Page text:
But what he wrote during the time of King James is astonishing. I think these plays are the greatest historical achievements during the reign of King James.

When King James rode down from Edinburgh to London in 1603, he made Shakespeare and his fellow actors, known as the Lord Chamberlain's Men, into the King's Men, the official royal playing company for King James.

One could say that before King James, Shakespeare was a great playwright. But once he became a King's Man, Shakespeare secured his place in history.

I doubt that a Queen Anne or a King Edward VII would have done the same. I think they would have treated Shakespeare much like Queen Elizabeth did, as a playwright who could write and make money, and occasionally perform at the royal court. I doubt they would have invited him into the court as King James did.

ca. 1606

King James was obsessed with plays, with literature, and I think he loved Shakespeare above all other Englishmen. He made Shakespeare.

The irony is that Shakespeare could not have written those plays for any other monarch. They were all written for King James, but more importantly, they were about King James. He is in those plays. He is Othello, he is King Lear, he is Macbeth -- a Scotsman!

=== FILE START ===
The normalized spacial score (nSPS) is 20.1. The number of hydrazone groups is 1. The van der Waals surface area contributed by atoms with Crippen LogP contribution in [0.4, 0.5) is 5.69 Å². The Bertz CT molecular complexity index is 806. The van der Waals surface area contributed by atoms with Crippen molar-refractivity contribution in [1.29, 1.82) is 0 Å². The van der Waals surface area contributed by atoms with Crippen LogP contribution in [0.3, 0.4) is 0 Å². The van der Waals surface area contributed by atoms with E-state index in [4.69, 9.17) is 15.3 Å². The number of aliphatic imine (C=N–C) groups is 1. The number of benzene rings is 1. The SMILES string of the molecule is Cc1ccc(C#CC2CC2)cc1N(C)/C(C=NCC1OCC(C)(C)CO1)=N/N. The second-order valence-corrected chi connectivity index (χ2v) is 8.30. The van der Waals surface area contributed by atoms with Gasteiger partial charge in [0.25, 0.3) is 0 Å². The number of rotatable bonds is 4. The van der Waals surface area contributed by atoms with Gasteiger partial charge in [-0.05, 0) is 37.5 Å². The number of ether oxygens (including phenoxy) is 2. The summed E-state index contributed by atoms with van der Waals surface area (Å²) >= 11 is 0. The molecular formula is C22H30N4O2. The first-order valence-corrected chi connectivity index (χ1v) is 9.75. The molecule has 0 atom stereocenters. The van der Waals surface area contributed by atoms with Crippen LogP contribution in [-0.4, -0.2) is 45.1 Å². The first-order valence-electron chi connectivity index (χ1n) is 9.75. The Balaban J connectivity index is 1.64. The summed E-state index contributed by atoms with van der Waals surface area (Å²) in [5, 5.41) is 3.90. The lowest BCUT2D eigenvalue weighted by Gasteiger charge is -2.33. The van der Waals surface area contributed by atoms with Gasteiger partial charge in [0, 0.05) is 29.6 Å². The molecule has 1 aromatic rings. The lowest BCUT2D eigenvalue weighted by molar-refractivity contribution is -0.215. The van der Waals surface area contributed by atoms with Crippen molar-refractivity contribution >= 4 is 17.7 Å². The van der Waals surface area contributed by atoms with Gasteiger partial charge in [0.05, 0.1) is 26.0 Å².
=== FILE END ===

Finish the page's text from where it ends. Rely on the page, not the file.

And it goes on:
Finally, Shakespeare's wrote these masterpieces for King James. Had King James never been born we would not have these magnificent plays.

Yes, there would have been other plays, and yes they would have been excellent. But what made them so spectacular is the fact that Shakespeare could stop writing plays about monarchs from the past, and speculate about their motives and their actions.

With King James, Shakespeare could paint portraits of James. He had an almost unprecedented view of King James.

With these plays, we can see the artist and the subject, together.

As far as world history goes, for better or for worse, King James inherited Queen Elizabeth's throne in 1603.

in 1606

But as far as culture, and literature, and art is concerned, we should be very grateful to King James for having made Shakespeare, and for the plays he inspired.